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Journal Article

Citation

Eschbach K, Stimpson JP, Kuo YF, Goodwin JS. Am. J. Public Health 2007; 97(7): 1297-1304.

Affiliation

University of Texas Medical Branch.

Copyright

(Copyright © 2007, American Public Health Association)

DOI

10.2105/AJPH.2006.094193

PMID

17538049

PMCID

PMC1913071

Abstract

Objectives. We examined mortality patterns among immigrant and US-born Hispanic young adults. Measures. We used Texas and California vital registration data from 1999 to 2001 linked to 2000 census denominators. We calculated cause-specific, indirectly standardized rates and ratios and determined excess/deficit calculations comparing mortality rates among US- and foreign-born Hispanic men and women with rates among non-Hispanic White men and women. Results. Mortality rates were substantially lower among Hispanic immigrant men (standardized mortality ratio [SMR]=0.79) and women (SMR=0.59) than among non-Hispanic White men and women. Most social and behavioral and chronic disease causes other than homicide were noteworthy contributors to this pattern. Mortality rates among US-born Hispanics were similar to or exceeded those among non-Hispanic Whites (male SMR=1.17, female SMR=0.91). Conclusions. Mortality rates among younger Hispanic immigrants in Texas and California were lower than rates among non-Hispanic Whites. This pattern was not observed among US-born Hispanics, however.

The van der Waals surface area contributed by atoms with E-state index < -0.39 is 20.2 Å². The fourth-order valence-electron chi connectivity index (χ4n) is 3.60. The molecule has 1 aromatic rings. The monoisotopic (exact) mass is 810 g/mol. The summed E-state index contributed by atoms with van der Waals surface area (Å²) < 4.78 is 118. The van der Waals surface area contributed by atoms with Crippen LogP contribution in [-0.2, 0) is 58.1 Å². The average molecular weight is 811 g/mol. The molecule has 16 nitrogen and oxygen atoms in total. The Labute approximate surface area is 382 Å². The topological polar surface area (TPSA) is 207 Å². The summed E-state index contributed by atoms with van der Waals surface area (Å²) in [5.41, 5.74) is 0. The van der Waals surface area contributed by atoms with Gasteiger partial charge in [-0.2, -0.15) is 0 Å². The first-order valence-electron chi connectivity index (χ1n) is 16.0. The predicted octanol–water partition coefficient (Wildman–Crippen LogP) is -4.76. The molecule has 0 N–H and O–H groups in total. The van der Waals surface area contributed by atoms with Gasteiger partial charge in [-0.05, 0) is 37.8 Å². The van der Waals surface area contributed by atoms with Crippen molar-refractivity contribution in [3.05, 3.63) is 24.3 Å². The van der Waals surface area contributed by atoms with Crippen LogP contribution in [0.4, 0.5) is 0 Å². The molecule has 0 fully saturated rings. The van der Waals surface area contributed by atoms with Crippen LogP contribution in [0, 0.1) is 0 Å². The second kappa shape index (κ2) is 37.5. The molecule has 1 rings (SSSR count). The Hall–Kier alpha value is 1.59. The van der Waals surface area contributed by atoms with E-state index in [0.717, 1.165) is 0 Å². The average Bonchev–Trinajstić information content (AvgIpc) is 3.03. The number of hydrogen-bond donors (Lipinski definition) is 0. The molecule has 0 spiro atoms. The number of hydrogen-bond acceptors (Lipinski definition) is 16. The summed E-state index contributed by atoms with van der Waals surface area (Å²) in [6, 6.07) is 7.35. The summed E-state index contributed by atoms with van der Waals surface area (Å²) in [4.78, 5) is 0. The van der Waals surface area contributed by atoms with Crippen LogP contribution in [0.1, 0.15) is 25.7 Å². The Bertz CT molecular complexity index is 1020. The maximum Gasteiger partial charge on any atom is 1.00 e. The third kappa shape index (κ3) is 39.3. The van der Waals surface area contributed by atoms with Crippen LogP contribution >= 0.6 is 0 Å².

Language: en

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